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Opening Arguments


Well, good for him:

Tucked away in a small warehouse on a dead-end street, an Internet pioneer is building a bunker to protect an endangered species: the printed word.

Brewster Kahle, 50, founded the nonprofit Internet Archive in 1996 to save a copy of every Web page ever posted. Now the MIT-trained computer scientist and entrepreneur is expanding his effort to safeguard and share knowledge by trying to preserve a physical copy of every book ever published.

[. . .]

So far, Kahle has gathered about 500,000 books. He thinks the warehouse itself is large enough to hold about 1 million titles, each one given a barcode that identifies the cardboard box, pallet and shipping container in which it resides.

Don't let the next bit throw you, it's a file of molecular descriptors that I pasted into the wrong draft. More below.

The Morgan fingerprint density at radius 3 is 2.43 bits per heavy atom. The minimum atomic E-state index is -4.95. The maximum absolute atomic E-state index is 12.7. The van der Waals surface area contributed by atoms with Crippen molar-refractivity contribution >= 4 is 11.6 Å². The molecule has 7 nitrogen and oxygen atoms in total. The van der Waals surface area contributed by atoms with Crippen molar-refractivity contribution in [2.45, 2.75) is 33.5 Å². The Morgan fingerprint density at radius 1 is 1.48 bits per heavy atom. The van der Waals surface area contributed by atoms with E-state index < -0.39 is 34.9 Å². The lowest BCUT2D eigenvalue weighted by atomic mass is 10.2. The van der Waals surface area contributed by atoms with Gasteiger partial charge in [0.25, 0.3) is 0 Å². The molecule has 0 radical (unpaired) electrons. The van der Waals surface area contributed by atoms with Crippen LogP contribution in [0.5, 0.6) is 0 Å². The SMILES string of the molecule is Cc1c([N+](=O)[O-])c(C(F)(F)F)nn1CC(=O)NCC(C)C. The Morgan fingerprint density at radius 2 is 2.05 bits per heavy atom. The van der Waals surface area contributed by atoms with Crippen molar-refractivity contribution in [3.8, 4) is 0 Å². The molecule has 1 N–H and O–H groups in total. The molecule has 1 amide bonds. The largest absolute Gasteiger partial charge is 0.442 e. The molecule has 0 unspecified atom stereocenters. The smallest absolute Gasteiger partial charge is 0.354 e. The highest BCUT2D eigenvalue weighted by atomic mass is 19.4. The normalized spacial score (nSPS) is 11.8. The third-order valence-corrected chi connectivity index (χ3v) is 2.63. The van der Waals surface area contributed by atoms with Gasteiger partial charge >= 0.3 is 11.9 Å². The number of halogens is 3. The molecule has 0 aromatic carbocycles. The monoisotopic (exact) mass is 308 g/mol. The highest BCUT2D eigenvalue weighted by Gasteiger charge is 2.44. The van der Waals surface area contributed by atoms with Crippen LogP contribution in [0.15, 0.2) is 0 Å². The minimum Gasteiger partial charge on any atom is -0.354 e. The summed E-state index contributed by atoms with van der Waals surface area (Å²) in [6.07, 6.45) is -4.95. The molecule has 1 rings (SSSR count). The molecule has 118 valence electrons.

That's far fewer than the roughly 130 million different books Google Inc. ( GOOG - news - people ) engineers involved in that company's book scanning project estimate to exist worldwide.

[. . .]

"The dedicated idea is to have the physical safety for these physical materials for the long haul and then have the digital versions accessible to the world," Kahle said.

And it took an Internet pioneer to come up with the idea. It's of course important to preserve the contents of the books digitally, so the knowledge in them isn't lost. But it's nice to know that there might always be  actual physical copies preserved. The collection (or part of it anyway) could turn out to be a well-visited museum for future generations who want to see for themselves if their ancestors really lugged around all those heavy, space-consuming volumes.

Posted in: Books, Web/Tech